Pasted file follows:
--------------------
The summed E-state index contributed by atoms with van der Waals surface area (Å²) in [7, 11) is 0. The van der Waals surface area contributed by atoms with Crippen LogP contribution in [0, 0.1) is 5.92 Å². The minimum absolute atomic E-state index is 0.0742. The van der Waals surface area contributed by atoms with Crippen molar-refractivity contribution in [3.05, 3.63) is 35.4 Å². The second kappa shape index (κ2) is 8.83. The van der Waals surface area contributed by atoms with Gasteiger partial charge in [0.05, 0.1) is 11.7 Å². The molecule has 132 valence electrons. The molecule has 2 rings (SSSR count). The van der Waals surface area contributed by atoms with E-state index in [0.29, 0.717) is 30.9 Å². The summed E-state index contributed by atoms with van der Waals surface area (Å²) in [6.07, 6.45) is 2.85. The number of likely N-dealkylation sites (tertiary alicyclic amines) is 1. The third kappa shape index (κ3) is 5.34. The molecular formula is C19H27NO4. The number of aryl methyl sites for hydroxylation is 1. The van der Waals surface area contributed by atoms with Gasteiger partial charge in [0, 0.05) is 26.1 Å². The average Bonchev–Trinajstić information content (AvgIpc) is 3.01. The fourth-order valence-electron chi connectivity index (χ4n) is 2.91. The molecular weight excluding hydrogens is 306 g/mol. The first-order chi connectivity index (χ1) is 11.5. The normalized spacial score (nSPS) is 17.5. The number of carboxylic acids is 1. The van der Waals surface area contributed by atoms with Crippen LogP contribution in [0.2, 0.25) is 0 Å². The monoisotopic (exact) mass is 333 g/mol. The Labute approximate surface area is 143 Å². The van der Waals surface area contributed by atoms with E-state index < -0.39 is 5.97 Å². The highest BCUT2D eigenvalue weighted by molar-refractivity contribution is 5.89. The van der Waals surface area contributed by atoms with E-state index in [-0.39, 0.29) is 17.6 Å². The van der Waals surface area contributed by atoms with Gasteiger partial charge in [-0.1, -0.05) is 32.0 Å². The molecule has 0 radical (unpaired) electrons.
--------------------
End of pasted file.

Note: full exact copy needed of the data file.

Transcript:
The summed E-state index contributed by atoms with van der Waals surface area (Å²) in [7, 11) is 0. The van der Waals surface area contributed by atoms with Crippen LogP contribution in [0, 0.1) is 5.92 Å². The minimum absolute atomic E-state index is 0.0742. The van der Waals surface area contributed by atoms with Crippen molar-refractivity contribution in [3.05, 3.63) is 35.4 Å². The second kappa shape index (κ2) is 8.83. The van der Waals surface area contributed by atoms with Gasteiger partial charge in [0.05, 0.1) is 11.7 Å². The molecule has 132 valence electrons. The molecule has 2 rings (SSSR count). The van der Waals surface area contributed by atoms with E-state index in [0.29, 0.717) is 30.9 Å². The summed E-state index contributed by atoms with van der Waals surface area (Å²) in [6.07, 6.45) is 2.85. The number of likely N-dealkylation sites (tertiary alicyclic amines) is 1. The third kappa shape index (κ3) is 5.34. The molecular formula is C19H27NO4. The number of aryl methyl sites for hydroxylation is 1. The van der Waals surface area contributed by atoms with Gasteiger partial charge in [0, 0.05) is 26.1 Å². The average Bonchev–Trinajstić information content (AvgIpc) is 3.01. The fourth-order valence-electron chi connectivity index (χ4n) is 2.91. The molecular weight excluding hydrogens is 306 g/mol. The first-order chi connectivity index (χ1) is 11.5. The normalized spacial score (nSPS) is 17.5. The number of carboxylic acids is 1. The van der Waals surface area contributed by atoms with Crippen LogP contribution in [0.2, 0.25) is 0 Å². The monoisotopic (exact) mass is 333 g/mol. The Labute approximate surface area is 143 Å². The van der Waals surface area contributed by atoms with E-state index < -0.39 is 5.97 Å². The highest BCUT2D eigenvalue weighted by molar-refractivity contribution is 5.89. The van der Waals surface area contributed by atoms with E-state index in [-0.39, 0.29) is 17.6 Å². The van der Waals surface area contributed by atoms with Gasteiger partial charge in [-0.1, -0.05) is 32.0 Å². The molecule has 0 radical (unpaired) electrons.